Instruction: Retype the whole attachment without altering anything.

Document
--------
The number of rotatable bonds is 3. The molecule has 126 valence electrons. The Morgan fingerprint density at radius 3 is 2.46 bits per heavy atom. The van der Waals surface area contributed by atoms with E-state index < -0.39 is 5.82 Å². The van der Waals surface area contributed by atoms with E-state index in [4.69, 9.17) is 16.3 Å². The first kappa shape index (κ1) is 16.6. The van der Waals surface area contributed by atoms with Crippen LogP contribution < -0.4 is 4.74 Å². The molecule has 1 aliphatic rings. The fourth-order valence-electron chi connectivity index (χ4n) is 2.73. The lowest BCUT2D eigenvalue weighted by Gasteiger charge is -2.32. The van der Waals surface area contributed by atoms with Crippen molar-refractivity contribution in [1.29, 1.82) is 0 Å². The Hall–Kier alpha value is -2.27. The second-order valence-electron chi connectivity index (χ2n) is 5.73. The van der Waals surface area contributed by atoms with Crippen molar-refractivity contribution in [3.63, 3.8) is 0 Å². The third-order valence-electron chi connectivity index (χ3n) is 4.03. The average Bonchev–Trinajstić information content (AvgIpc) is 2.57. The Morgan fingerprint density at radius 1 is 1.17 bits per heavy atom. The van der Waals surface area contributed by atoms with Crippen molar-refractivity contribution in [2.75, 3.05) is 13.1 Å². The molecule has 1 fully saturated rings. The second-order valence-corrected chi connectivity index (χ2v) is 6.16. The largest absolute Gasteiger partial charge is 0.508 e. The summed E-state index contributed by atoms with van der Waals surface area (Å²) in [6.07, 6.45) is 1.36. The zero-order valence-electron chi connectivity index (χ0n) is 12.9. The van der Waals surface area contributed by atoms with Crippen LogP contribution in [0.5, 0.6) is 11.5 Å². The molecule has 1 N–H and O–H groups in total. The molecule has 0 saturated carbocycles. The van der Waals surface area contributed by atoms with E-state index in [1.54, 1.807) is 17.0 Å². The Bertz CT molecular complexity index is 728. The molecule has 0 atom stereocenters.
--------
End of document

The number of rotatable bonds is 3. The molecule has 126 valence electrons. The Morgan fingerprint density at radius 3 is 2.46 bits per heavy atom. The van der Waals surface area contributed by atoms with E-state index < -0.39 is 5.82 Å². The van der Waals surface area contributed by atoms with E-state index in [4.69, 9.17) is 16.3 Å². The first kappa shape index (κ1) is 16.6. The van der Waals surface area contributed by atoms with Crippen LogP contribution < -0.4 is 4.74 Å². The molecule has 1 aliphatic rings. The fourth-order valence-electron chi connectivity index (χ4n) is 2.73. The lowest BCUT2D eigenvalue weighted by Gasteiger charge is -2.32. The van der Waals surface area contributed by atoms with Crippen molar-refractivity contribution in [1.29, 1.82) is 0 Å². The Hall–Kier alpha value is -2.27. The second-order valence-electron chi connectivity index (χ2n) is 5.73. The van der Waals surface area contributed by atoms with Crippen molar-refractivity contribution in [3.63, 3.8) is 0 Å². The third-order valence-electron chi connectivity index (χ3n) is 4.03. The average Bonchev–Trinajstić information content (AvgIpc) is 2.57. The Morgan fingerprint density at radius 1 is 1.17 bits per heavy atom. The van der Waals surface area contributed by atoms with Crippen molar-refractivity contribution in [2.75, 3.05) is 13.1 Å². The molecule has 1 fully saturated rings. The second-order valence-corrected chi connectivity index (χ2v) is 6.16. The largest absolute Gasteiger partial charge is 0.508 e. The summed E-state index contributed by atoms with van der Waals surface area (Å²) in [6.07, 6.45) is 1.36. The zero-order valence-electron chi connectivity index (χ0n) is 12.9. The van der Waals surface area contributed by atoms with Crippen LogP contribution in [0.5, 0.6) is 11.5 Å². The molecule has 1 N–H and O–H groups in total. The molecule has 0 saturated carbocycles. The van der Waals surface area contributed by atoms with E-state index in [1.54, 1.807) is 17.0 Å². The Bertz CT molecular complexity index is 728. The molecule has 0 atom stereocenters.